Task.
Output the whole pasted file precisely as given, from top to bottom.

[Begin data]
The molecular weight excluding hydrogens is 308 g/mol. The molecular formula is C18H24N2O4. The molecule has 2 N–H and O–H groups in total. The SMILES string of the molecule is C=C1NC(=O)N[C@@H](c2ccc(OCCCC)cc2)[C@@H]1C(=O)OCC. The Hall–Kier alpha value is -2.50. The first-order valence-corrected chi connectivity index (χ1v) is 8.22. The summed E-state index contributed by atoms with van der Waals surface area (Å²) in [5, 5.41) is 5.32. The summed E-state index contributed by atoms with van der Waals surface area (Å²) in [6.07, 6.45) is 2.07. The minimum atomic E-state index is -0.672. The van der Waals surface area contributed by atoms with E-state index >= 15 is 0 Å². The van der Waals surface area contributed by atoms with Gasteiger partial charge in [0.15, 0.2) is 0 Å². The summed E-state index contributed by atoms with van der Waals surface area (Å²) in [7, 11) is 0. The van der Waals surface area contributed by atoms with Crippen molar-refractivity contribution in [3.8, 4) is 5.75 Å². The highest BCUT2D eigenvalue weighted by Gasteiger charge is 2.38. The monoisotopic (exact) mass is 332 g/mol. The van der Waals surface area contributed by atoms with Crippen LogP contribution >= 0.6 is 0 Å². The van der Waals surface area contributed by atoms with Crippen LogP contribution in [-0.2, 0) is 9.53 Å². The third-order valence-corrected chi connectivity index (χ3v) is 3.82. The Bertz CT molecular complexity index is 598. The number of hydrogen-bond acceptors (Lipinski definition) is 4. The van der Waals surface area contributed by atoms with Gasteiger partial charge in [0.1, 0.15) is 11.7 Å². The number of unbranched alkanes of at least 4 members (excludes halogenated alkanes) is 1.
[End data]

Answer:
The molecular weight excluding hydrogens is 308 g/mol. The molecular formula is C18H24N2O4. The molecule has 2 N–H and O–H groups in total. The SMILES string of the molecule is C=C1NC(=O)N[C@@H](c2ccc(OCCCC)cc2)[C@@H]1C(=O)OCC. The Hall–Kier alpha value is -2.50. The first-order valence-corrected chi connectivity index (χ1v) is 8.22. The summed E-state index contributed by atoms with van der Waals surface area (Å²) in [5, 5.41) is 5.32. The summed E-state index contributed by atoms with van der Waals surface area (Å²) in [6.07, 6.45) is 2.07. The minimum atomic E-state index is -0.672. The van der Waals surface area contributed by atoms with E-state index >= 15 is 0 Å². The van der Waals surface area contributed by atoms with Gasteiger partial charge in [0.15, 0.2) is 0 Å². The summed E-state index contributed by atoms with van der Waals surface area (Å²) in [7, 11) is 0. The van der Waals surface area contributed by atoms with Crippen molar-refractivity contribution in [3.8, 4) is 5.75 Å². The highest BCUT2D eigenvalue weighted by Gasteiger charge is 2.38. The monoisotopic (exact) mass is 332 g/mol. The van der Waals surface area contributed by atoms with Crippen LogP contribution >= 0.6 is 0 Å². The van der Waals surface area contributed by atoms with Crippen LogP contribution in [-0.2, 0) is 9.53 Å². The third-order valence-corrected chi connectivity index (χ3v) is 3.82. The Bertz CT molecular complexity index is 598. The number of hydrogen-bond acceptors (Lipinski definition) is 4. The van der Waals surface area contributed by atoms with Gasteiger partial charge in [0.1, 0.15) is 11.7 Å². The number of unbranched alkanes of at least 4 members (excludes halogenated alkanes) is 1.